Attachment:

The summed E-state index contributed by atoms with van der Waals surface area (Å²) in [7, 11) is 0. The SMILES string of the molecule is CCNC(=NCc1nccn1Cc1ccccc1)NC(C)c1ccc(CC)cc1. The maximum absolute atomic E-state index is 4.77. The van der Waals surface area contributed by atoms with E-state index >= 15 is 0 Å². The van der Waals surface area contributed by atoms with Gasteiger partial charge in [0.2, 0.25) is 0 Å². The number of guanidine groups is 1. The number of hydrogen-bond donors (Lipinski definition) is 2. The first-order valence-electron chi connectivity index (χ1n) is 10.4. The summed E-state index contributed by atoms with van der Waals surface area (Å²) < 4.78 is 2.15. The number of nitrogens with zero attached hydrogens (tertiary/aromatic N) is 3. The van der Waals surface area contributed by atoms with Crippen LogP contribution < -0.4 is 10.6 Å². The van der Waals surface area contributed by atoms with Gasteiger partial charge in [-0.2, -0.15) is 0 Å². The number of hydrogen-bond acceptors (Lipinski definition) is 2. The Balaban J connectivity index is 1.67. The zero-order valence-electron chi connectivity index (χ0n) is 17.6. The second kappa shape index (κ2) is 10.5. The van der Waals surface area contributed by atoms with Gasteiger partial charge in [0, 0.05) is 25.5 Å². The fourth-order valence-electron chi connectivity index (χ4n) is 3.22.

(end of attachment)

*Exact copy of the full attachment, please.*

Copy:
The summed E-state index contributed by atoms with van der Waals surface area (Å²) in [7, 11) is 0. The SMILES string of the molecule is CCNC(=NCc1nccn1Cc1ccccc1)NC(C)c1ccc(CC)cc1. The maximum absolute atomic E-state index is 4.77. The van der Waals surface area contributed by atoms with E-state index >= 15 is 0 Å². The van der Waals surface area contributed by atoms with Gasteiger partial charge in [0.2, 0.25) is 0 Å². The number of guanidine groups is 1. The number of hydrogen-bond donors (Lipinski definition) is 2. The first-order valence-electron chi connectivity index (χ1n) is 10.4. The summed E-state index contributed by atoms with van der Waals surface area (Å²) < 4.78 is 2.15. The number of nitrogens with zero attached hydrogens (tertiary/aromatic N) is 3. The van der Waals surface area contributed by atoms with Crippen LogP contribution < -0.4 is 10.6 Å². The van der Waals surface area contributed by atoms with Gasteiger partial charge in [-0.2, -0.15) is 0 Å². The number of hydrogen-bond acceptors (Lipinski definition) is 2. The Balaban J connectivity index is 1.67. The zero-order valence-electron chi connectivity index (χ0n) is 17.6. The second kappa shape index (κ2) is 10.5. The van der Waals surface area contributed by atoms with Gasteiger partial charge in [0, 0.05) is 25.5 Å². The fourth-order valence-electron chi connectivity index (χ4n) is 3.22.